Findings of an audit of the Head of the Harbor Village Justice Court were referred to the Suffolk County District Attorney's Office after auditors discovered that financial records were missing, according to the state comptroller’s office.
During 21 months between 2016 and 2017 when a former part-time clerk performed all the court’s financial duties and maintained case files, no deposit slips, credit card settlement reports or bank reconciliations were retained, the audit found. Bank records were also missing for some months and case files did not always contain sufficient documentation of the justice’s decisions.
"The clerk did not work sufficient hours to properly conduct the administrative and financial business of the court" and the presiding court justice "did not provide adequate oversight," auditors found.
A spokeswoman for the comptroller said that office had opened an investigation with the Suffolk district attorney and referred questions to the district attorney's office. A spokeswoman for the district attorney's office did not respond to interview requests.
The former clerk was not named in the audit report, but village payroll lists a former part-time clerk named Christine Wood and the comptroller's spokeswoman confirmed the name. Wood could not be reached.
The former clerk was supposed to work about 12 hours a week but was not required to submit time records and village officials could not confirm the hours she worked, according to the report. During that time she was paid $32,889.
After she resigned at the end of November 2017 and another clerk started making deposits, auditors noted "a significant increase in reported collections," though the reasons for the increase were not clear, the report said.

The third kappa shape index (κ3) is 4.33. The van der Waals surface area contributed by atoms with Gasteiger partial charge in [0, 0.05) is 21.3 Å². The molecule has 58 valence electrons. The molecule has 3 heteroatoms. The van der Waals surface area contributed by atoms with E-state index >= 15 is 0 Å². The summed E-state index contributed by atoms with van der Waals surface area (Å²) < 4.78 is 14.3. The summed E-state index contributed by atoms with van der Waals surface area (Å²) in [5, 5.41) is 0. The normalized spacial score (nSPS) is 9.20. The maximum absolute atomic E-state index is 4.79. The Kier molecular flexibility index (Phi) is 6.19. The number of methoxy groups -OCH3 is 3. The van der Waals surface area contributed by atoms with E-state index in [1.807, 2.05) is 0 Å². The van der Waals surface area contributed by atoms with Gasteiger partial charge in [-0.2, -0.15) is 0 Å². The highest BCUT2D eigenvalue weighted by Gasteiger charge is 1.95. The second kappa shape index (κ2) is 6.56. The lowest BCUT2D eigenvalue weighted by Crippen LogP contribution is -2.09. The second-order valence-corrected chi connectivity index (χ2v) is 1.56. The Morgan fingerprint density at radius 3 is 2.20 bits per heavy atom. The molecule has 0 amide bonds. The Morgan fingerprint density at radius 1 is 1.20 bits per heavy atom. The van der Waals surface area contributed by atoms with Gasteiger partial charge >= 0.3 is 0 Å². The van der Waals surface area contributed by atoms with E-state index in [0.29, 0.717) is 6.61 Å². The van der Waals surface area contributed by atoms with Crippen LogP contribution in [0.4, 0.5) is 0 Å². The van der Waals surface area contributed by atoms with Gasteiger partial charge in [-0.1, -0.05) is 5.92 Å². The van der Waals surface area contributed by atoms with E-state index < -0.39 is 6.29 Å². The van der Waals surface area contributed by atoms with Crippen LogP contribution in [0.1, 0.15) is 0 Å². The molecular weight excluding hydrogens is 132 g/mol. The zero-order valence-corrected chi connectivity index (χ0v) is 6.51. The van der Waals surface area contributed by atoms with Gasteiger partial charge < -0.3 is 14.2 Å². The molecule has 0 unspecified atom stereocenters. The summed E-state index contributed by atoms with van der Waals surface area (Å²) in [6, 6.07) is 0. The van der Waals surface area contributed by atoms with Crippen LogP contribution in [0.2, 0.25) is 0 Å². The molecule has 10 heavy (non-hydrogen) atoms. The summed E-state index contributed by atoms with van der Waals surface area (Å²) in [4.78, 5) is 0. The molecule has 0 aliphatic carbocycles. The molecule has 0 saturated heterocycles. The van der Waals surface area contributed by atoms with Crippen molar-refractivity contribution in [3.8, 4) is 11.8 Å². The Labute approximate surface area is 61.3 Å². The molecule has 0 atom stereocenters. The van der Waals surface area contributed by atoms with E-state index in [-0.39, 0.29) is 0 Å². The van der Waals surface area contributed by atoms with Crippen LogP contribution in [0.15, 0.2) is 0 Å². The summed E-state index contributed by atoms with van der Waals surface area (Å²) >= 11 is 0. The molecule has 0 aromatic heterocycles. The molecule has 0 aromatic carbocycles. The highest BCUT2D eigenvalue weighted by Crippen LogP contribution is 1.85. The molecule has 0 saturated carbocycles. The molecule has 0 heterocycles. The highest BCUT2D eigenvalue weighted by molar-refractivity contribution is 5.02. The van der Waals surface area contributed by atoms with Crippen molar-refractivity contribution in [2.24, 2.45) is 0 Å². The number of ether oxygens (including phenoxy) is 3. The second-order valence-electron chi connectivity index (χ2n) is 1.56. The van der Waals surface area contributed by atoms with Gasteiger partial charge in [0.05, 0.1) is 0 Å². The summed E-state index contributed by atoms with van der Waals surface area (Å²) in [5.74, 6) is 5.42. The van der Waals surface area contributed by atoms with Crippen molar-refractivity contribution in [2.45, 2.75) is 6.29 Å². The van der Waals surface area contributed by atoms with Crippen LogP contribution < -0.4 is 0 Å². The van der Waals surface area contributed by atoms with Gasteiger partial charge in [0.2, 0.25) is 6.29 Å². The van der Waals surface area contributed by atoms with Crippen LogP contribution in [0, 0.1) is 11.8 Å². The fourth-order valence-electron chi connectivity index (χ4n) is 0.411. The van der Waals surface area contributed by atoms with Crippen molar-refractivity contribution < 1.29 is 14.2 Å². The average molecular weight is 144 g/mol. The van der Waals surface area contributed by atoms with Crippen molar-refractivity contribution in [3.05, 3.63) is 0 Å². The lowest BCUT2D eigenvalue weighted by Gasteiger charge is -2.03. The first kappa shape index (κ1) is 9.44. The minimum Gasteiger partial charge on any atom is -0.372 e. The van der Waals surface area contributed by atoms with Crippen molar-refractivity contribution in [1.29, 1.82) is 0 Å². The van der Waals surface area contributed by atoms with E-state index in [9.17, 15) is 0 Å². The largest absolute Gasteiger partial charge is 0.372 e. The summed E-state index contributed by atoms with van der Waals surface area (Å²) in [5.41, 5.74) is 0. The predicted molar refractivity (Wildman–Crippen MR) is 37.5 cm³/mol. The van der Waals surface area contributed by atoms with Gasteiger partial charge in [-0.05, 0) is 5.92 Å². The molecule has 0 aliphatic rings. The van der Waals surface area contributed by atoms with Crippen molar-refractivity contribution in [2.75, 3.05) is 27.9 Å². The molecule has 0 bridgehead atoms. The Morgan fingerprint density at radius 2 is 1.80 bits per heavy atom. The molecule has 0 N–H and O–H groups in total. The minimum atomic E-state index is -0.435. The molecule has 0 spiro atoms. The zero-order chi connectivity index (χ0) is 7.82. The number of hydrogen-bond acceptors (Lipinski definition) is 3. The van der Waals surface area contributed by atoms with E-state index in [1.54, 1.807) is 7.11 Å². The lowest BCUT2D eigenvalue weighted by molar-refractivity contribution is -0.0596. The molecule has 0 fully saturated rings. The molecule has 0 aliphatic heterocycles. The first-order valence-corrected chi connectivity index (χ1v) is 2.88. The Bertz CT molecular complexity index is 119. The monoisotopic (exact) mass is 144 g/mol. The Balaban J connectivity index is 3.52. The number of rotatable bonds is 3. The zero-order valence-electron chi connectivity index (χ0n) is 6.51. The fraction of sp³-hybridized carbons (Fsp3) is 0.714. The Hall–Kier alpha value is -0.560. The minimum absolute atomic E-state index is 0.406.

The report did not say why auditors had alerted law enforcement. Nor did it name the justice or describe possible criminal exposure for any of the officials involved.
Head of the Harbor’s elected court justice, Ellen Fishkin, served during the audit period, Mayor Douglas Dahlgard said; she could not be reached.
Dahlgard, who does not have direct oversight over the court, referred questions to Fishkin but said the court had already made changes recommended in the report. "This is really ancient history, as far as we’re concerned," he said.
In a Dec. 23 letter from Dahlgard and Fishkin to Ira McCracken, the comptroller’s chief examiner, the village officials said they had hired a new court clerk in 2017 and taken corrective actions including updating court computer software and tracking the new clerk’s work hours. Court bank accounts and reconciliations are reviewed by the village treasurer each month, they said, and the disposition of citations that had not been reported to the Department of Motor Vehicles have now been reported.
The village justice court, generally held monthly at Village Hall, has jurisdiction over criminal matters committed within the village and other local matters including traffic offenses, collecting in some years over $100,000 in fines and fees. The former clerk worked full-time for a neighboring village court and part-time for two additional village courts. Small Long Island municipalities often depend on part-time clerks, inspectors and municipal attorneys who may serve multiple jurisdictions at once.